The Health Care Scrimmage: A Few Yards Gained
The lurching machinery of the Affordable Care Act moves slowly forward as people continue to sign up for health insurance in spite of daunting technical difficulties. In Massachusetts, where 97 percent of the population was already covered under a mandatory program, some 295,000 were expected to enroll or re-enroll because liberalized guidelines under the ACA made them eligible for Medicaid here (for example, childless people can now enroll in MassHealth), or because their previous state-sponsored plans—Commonwealth Care, the Insurance Partnership for employees of small businesses, and the Medical Security Program for the unemployed—were being discontinued (the state extended the Dec. 23 deadline for enrollment for people in those programs until March 24).
When companies that offered plans that didn’t meet ACA standards began cancelling existing policies this fall, there was loud public outcry because President Obama had previously said that people would not lose coverage they wanted to keep. So his administration proposed to let some noncompliant plans to be renewed for another year, but gave state insurance commissioners the option of deciding whether to allow the renewals. In Massachusetts, insurance commissioner Joseph Murphy declined, writing in a letter to the federal Department of Health and Human Services that “to delay certain market reforms” would cause “confusion and significant market disruption.”
Late last week, according to Massachusetts Health Connector spokesman Jason Lefferts, 115,564 applications had been started in the state system since the ACA went into effect in October; 46,812 applications had been completed; and 2,846 customers had enrolled in plans. True to Obama administration predictions that enrollment at the national and state levels would speed up as December deadlines approached, traffic on the Massachusetts site speeded up after Thanksgiving, Lefferts said.
Locally, Eliza Lake, director of community services at the Hilltown Community Health Centers’ Worthington site, reported the same thing. “Traffic has absolutely picked up in November and December,” Lake told the Advocate by email. HCHC-Worthington (413-238-5511; http://www.hchcweb.org) is a Navigator site, meaning that it has staff trained under a provision of the ACA to assist people who are having difficulty applying for coverage.
Lake emphasized that people don’t have to live in the HCHCs’ designated service area to use the staff’s services in seeking and applying for insurance.
“The service area for the Hilltown Community Health Centers includes Worthington, Huntington, Cummington, Plainfield, Middlefield, Chesterfield, West Chesterfield, and Goshen in Hampshire County, and Blandford, Montgomery, Chester, and Russell in Hampden County,” Lake explained. “There is, however, no wrong door for people to access Navigator assistance, and our Navigators are helping people from all over Western Massachusetts, and sometimes even further afield!”• —SK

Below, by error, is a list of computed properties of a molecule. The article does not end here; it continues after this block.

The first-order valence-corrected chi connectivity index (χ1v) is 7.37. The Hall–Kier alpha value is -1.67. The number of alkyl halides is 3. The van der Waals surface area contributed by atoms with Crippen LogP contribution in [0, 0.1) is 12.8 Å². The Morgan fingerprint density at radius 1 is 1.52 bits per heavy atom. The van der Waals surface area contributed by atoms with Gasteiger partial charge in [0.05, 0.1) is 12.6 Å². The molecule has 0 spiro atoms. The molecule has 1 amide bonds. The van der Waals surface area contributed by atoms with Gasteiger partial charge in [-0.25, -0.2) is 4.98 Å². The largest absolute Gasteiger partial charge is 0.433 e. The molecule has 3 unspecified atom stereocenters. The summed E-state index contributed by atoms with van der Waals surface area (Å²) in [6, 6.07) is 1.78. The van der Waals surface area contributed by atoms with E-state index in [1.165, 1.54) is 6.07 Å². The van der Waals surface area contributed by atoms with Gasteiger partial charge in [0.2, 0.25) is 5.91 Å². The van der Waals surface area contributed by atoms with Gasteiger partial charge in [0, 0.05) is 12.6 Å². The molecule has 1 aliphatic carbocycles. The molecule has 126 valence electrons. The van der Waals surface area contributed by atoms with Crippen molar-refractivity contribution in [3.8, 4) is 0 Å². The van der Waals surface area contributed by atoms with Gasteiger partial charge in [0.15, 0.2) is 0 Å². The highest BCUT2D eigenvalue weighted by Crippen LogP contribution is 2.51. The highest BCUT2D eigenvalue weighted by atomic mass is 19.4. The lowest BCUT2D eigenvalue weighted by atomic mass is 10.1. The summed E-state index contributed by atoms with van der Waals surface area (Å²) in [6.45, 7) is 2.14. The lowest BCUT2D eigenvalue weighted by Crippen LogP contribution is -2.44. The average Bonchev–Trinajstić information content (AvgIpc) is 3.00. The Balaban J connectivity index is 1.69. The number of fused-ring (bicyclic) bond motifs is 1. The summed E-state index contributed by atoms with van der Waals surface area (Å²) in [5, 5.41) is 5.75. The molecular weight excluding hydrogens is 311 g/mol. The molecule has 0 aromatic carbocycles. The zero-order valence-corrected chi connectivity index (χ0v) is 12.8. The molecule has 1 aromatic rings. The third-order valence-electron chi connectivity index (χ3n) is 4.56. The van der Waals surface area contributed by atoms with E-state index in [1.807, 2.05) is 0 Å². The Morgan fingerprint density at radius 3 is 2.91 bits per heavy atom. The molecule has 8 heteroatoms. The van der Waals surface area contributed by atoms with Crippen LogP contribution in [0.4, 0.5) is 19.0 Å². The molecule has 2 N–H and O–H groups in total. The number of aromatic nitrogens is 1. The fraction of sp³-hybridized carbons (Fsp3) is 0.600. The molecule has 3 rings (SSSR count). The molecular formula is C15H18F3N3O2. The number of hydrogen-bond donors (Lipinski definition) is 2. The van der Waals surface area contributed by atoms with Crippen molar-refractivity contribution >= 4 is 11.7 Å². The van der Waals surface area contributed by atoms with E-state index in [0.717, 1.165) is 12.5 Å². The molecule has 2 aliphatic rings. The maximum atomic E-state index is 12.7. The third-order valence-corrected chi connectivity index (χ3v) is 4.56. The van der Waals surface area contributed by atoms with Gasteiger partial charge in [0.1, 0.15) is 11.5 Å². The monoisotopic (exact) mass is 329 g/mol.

State lawmakers held a hearing earlier this month on two bills that would ban the controversial use of restraints on pregnant inmates, including in the delivery room.
Under one of the bills, sponsored by state senator Cynthia Creem (D-Newton), no restraints would be allowed on inmates after the first trimester of their pregnancies or during transport to the hospital, delivery, or their postpartum recovery period in the hospital. Exceptions would be allowed in “extraordinary circumstances,” defined as when a correctional officer determines that the woman is a flight risk or poses a safety threat to herself or others. In such cases, the restraints must be “the least restrictive available” and cannot be used on her waist or leg, according to the bill.
The second bill, sponsored by state Sen. Karen Spilka (D-Ashland), is broader. It contains the same restraint restrictions as Creem’s bill but also would guarantee a minimum level of prenatal care for pregnant inmates in the state, calling for them to be allowed daily exercise, access to a healthy prenatal diet and supplements, and health monitoring, including screening for post-partum depression. It also addresses patient privacy, banning the presence of correctional officers during an inmate’s medical exam, labor or delivery unless “specifically requested by medical personnel”; in such cases, the officer would have to be a woman.